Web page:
Living with PCOS
• PCOS Symptoms Explained
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|PCOS Symptoms Explained
PCOS or polycystic ovary syndrome is a common disorder affecting up to 10 percent of women of reproductive age (and an estimated 20 percent with a tendency to PCOS). Although PCOS was traditionally associated with cosmetic problems and infertility, recent studies indicate that hormone imbalances associated with the disease also put women at risk of serious health issues like obesity, type 2 diabetes, heart disease and endometrial cancer. PCOS usually develops within a few years of menarche (first menstruation) but it can suddenly appear mid-life as well. A significant portion of women with PCOS are obese, but it is not clear whether PCOS predisposes a woman to obesity or vice versa. Women who are olive skinned of Mediterranean descent are more at risk. PCOS is also known as polycystic ovary disease and hyperandrogenism.
What Are The Symptoms?
The symptoms of PCOS can vary from woman to woman but some 10 to 38 percent of women with PCOS are obese. Symptoms are closely related to hormone imbalances, in particular to excess levels of the male hormones androgens.
Problems with menstruation or ovulation are common with PCOS. This includes irregular periods (medical term oligomenorrhea) where bleeds occur at greater intervals of 35 days with only 4 to 9 periods per year. While periods may become irregular, they may also become heavy or prolonged (medically known as menorrhagia). Heavy periods do not usually cause a problem unless they lead to embarrassing leakages or anemia due to blood loss. Menorrhagia exists where a tampon or pad is soaked every hour or bleeding is longer than 7 days. Some women experience a complete stoppage of periods, a condition known as amenorrhea. Alternatively PCOS could prevent a young girl from starting her periods in the first place. Primary amenorrhea is where menarche has not started by the age of 16 (see, when should my periods start?). In most cases a doctor will prescribe the contraceptive pill to start or restart monthly bleeds.
The majority of women with PCOS are infertile as they do not ovulate. A combination of problems, tiny cysts on the ovaries, hormone imbalance, low levels of progesterone and a high level of luteinizing hormone (LH) make it difficult for an egg to mature and be released. The good news is that the majority of women with PCOS can receive treatment to increase chances of pregnancy, although there are some who do not respond to treatment. Some gynecologists prescribe medications, such as Clomid, to stimulate ovulation. Many women with PCOS report that it is easier to become pregnant second time around, and that their menstruation cycle regulated naturally after pregnancy. See also, how long does it take to get pregnant with PCOS?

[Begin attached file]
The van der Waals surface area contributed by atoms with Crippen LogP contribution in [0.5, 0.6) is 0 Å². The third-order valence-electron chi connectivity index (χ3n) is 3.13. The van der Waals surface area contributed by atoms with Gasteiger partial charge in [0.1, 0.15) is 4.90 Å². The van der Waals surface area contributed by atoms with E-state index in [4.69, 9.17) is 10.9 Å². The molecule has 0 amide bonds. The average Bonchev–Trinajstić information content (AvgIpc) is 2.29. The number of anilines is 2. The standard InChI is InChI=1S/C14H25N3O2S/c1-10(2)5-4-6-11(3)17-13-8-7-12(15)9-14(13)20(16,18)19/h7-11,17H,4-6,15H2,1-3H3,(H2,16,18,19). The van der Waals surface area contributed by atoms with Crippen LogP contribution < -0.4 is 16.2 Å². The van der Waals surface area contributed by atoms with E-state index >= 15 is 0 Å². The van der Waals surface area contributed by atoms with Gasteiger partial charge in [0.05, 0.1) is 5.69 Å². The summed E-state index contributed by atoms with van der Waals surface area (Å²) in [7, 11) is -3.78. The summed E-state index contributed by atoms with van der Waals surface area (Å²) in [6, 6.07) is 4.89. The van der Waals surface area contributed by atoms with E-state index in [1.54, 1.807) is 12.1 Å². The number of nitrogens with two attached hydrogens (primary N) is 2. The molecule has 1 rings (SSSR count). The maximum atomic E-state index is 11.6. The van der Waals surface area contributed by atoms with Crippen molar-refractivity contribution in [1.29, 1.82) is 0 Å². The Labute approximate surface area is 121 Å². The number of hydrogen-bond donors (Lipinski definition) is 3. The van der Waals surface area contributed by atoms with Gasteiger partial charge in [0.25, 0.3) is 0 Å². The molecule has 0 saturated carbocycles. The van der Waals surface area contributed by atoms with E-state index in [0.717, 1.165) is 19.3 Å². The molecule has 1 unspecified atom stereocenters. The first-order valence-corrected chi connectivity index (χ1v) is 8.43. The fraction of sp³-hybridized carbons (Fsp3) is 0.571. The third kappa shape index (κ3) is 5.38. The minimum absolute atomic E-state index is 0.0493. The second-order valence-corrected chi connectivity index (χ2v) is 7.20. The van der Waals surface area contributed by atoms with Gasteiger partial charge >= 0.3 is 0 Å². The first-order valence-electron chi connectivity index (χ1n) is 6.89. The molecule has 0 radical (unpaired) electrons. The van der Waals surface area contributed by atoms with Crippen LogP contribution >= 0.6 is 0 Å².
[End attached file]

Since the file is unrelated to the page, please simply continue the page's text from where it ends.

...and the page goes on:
Reports indicate that at least 75 percent of women who receive a diagnosis of PCOS have insulin resistance, a biochemical condition which is linked to excessive weight gain. This excess of insulin in the blood stream stimulates the ovaries to produce large amounts of the male hormone testosterone, which can prevent the ovaries from releasing an egg, and so causing infertility. Insulin also upsets the balance of the male hormones (androgens) to female hormones (estrogens) resulting in ovarian cysts or cystic follicles.
All women are born with at least one hundred thousand immature egg cells in their ovaries. As soon as puberty begins the egg cells start to develop into viable eggs for fertilization. If the process of the egg maturing fails, the egg is not released and turns into a cyst. The cyst sends out hormones and signals to other egg cells, in turn messing up their development, leading to even more cysts. As this cycle continues, multiple ovary cysts occur, and so PCOS is diagnosed. See also, what is the difference between ovarian cysts and PCOS?